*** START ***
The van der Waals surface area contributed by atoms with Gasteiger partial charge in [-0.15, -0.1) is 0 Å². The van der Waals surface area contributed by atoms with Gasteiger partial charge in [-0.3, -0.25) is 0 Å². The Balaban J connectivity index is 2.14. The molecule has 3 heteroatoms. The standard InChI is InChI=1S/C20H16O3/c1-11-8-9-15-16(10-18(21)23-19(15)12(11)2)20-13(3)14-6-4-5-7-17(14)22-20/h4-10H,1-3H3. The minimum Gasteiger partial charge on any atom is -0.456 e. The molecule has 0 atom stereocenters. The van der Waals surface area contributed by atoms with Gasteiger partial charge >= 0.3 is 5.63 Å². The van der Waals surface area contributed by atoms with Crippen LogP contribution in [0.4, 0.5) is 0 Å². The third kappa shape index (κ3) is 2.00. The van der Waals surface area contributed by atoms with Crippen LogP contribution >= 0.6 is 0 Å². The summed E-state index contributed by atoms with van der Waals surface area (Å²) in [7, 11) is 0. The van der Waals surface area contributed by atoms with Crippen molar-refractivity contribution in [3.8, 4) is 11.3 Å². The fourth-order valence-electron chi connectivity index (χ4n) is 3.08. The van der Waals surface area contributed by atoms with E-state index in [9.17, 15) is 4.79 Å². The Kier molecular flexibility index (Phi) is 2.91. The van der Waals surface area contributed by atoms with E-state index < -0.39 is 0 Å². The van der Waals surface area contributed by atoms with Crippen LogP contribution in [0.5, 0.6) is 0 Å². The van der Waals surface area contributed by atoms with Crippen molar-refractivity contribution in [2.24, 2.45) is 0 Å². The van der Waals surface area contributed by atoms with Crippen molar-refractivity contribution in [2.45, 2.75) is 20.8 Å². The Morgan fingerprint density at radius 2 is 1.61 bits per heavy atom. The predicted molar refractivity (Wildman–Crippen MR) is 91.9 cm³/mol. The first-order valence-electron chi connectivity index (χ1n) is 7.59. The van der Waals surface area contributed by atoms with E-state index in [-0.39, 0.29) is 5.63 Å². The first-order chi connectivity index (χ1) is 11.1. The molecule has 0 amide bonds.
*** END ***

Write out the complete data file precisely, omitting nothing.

The van der Waals surface area contributed by atoms with Gasteiger partial charge in [-0.15, -0.1) is 0 Å². The van der Waals surface area contributed by atoms with Gasteiger partial charge in [-0.3, -0.25) is 0 Å². The Balaban J connectivity index is 2.14. The molecule has 3 heteroatoms. The standard InChI is InChI=1S/C20H16O3/c1-11-8-9-15-16(10-18(21)23-19(15)12(11)2)20-13(3)14-6-4-5-7-17(14)22-20/h4-10H,1-3H3. The minimum Gasteiger partial charge on any atom is -0.456 e. The molecule has 0 atom stereocenters. The van der Waals surface area contributed by atoms with Gasteiger partial charge >= 0.3 is 5.63 Å². The van der Waals surface area contributed by atoms with Crippen LogP contribution in [0.4, 0.5) is 0 Å². The third kappa shape index (κ3) is 2.00. The van der Waals surface area contributed by atoms with Crippen LogP contribution >= 0.6 is 0 Å². The summed E-state index contributed by atoms with van der Waals surface area (Å²) in [7, 11) is 0. The van der Waals surface area contributed by atoms with Crippen molar-refractivity contribution in [3.8, 4) is 11.3 Å². The fourth-order valence-electron chi connectivity index (χ4n) is 3.08. The van der Waals surface area contributed by atoms with E-state index in [9.17, 15) is 4.79 Å². The Kier molecular flexibility index (Phi) is 2.91. The van der Waals surface area contributed by atoms with E-state index < -0.39 is 0 Å². The van der Waals surface area contributed by atoms with Crippen LogP contribution in [0.5, 0.6) is 0 Å². The van der Waals surface area contributed by atoms with Crippen molar-refractivity contribution in [2.24, 2.45) is 0 Å². The van der Waals surface area contributed by atoms with Crippen molar-refractivity contribution in [2.45, 2.75) is 20.8 Å². The Morgan fingerprint density at radius 2 is 1.61 bits per heavy atom. The predicted molar refractivity (Wildman–Crippen MR) is 91.9 cm³/mol. The first-order valence-electron chi connectivity index (χ1n) is 7.59. The van der Waals surface area contributed by atoms with E-state index in [-0.39, 0.29) is 5.63 Å². The first-order chi connectivity index (χ1) is 11.1. The molecule has 0 amide bonds.